Whenever driverless cars are talked about, you will hear two confusing terms: automated and autonomous driving. In the field of mobility this is a top trending topic – not only for road transport, but also for rail and air transport. Yet what does it actually mean? And is there a difference between autonomous and automated?
A vehicle travels “autonomously” if it performs a driving task without any external intervention. In doing so it can use auxiliary equipment, such as sensors to detect its environment or GPS. However, it makes all the driving decisions itself.
A vehicle drives in “automated” mode when it repeatedly performs individual steps of a driving task independently. The overriding driving task, however, is performed by a system that repeatedly controls the vehicle from outside.
“There are forecasts according to which the first autonomous cars will be driving on Germany’s roads no later than 2030”, says Sandra Schmitt, who heads the Solution Center Vehicle IT & Operating Center at DB Systel. It goes without saying that this will have an effect on the overall traffic situation, the infrastructure – but also directly on Deutsche Bahn. “As a rail operator, we must ask ourselves: how will we earn our money in future if autonomous vehicles are on the roads?” For this reason, DB regards the topic as a Group project. “We are also considering how we can make the “last mile” connection, i.e. the route from the destination station to the school or swimming pool”, says Schmitt. “This could possibly be done by using autonomous minibuses.”
Faster processes, better results
But there are more obvious reasons for automated processes. Automated speed regulation, for example, could improve energy efficiency. Furthermore, automated traffic would ensure greater punctuality in many areas, and network capacity in particular could be increased by optimising the interval between trains and reducing block spacings. Thomas Schnitzmeier from DB Heavy Maintenance also sees great potential in this technology – and is making a test area at the Paderborn depot available for a pilot project.
For good reason: the vehicle maintenance depot has its own shunting yard, where there are 15 to 20 vehicle movements every day. Because the first evaluation and the subsequent maintenance planning can take a few days, there are always more than 100 vehicles permanently on the site. They must continuously be changed around so that the vehicles move in the right sequence onto the right production tracks. That is a considerable amount of shunting work within a relatively short time frame.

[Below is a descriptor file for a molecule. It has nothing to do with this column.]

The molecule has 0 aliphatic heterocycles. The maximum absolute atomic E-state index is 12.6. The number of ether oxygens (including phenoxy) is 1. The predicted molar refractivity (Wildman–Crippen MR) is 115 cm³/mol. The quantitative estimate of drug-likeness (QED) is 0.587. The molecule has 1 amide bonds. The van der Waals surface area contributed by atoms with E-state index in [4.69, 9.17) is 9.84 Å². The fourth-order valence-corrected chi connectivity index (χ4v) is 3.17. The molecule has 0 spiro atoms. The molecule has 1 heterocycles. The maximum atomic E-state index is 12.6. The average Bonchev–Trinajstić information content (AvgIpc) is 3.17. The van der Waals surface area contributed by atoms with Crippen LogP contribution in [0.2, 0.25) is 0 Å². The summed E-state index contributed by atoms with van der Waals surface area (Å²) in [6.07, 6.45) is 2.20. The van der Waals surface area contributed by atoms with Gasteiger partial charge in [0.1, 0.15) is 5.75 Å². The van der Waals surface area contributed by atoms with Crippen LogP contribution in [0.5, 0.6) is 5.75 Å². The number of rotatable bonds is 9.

We are looking for opportunities to optimise the processes in the depot and the dispatch of the wagons and so that we can shunt around the clock.
“We would like to automate this process and use the road-rail vehicles already available to us for this purpose.” A road-rail vehicle is a vehicle that is capable of travelling on both roads and railways. At present, these vehicles are remotely controlled on site. The depot uses the road-rail vehicles for smaller shunting duties and for pushing the freight wagons to and fro. For larger shunting movements, a diesel locomotive from DB Cargo is used for a couple of hours every day.
From idea to pilot project
DB Systel wants to use the pilot project to prove that it is possible, with the systems and technologies already in use, to tackle innovative ideas such as automated driving and implement them quickly. And there is great confidence that this will be successful. “The existing rail infrastructure already ensures that we know where vehicles are at all times. There is one central office that has an overview – and can therefore control the automated driving centrally”, says Florian Esser from the Institute for Rail Vehicles at RWTH Aachen University. For the pilot project in Paderborn, DB Systel has secured the support of the RWTH university of applied sciences in Aachen, which has been conducting research in this field for a number of years.
Implementation with on-board resources
Many current rail vehicles are already prepared for automated operation. “That was the issue for us: we wanted to demonstrate that we can build on the existing basis”, says Sandra Schmitt. The road-rail vehicles in Paderborn were therefore equipped with technology such as radio receivers and sensors, which are already used widely elsewhere. “Furthermore, we were on site at the vehicle manufacturer’s premises, where we received training and purchased the necessary software”, explains Schmitt, referring to the preparations. “We only had to add the interface to the vehicle.” Consequently, the road-rail vehicle can now be coupled with the DB technology and addressed by radio from a central control system installed on a notebook – whereas it was previously remotely controlled.
The aim is that the dispatcher makes entries in an IT system to show which vehicles are to be made available on the production tracks, so that the road-rail vehicle applies an algorithm to shunt the goods wagons and make them available. By then the topic of safety will have been resolved, because scheduled operations obviously have different prerequisites than a pilot project under laboratory conditions. For example, it is intended in the next stages to monitor the premises on which the automated traffic takes place – or to install a clearance monitor on the vehicle to prevent accidents.
The test completed at the end of 2016 is the first success: the vehicle now reacts to the commands and completes the specified driving speed profile. “To start with, we have tested on a small scale so that it can later be applied on a large scale”, says Schmitt. The automatic shunting at the depot then still has to be implemented. Without a doubt: the track ahead is clear at any rate.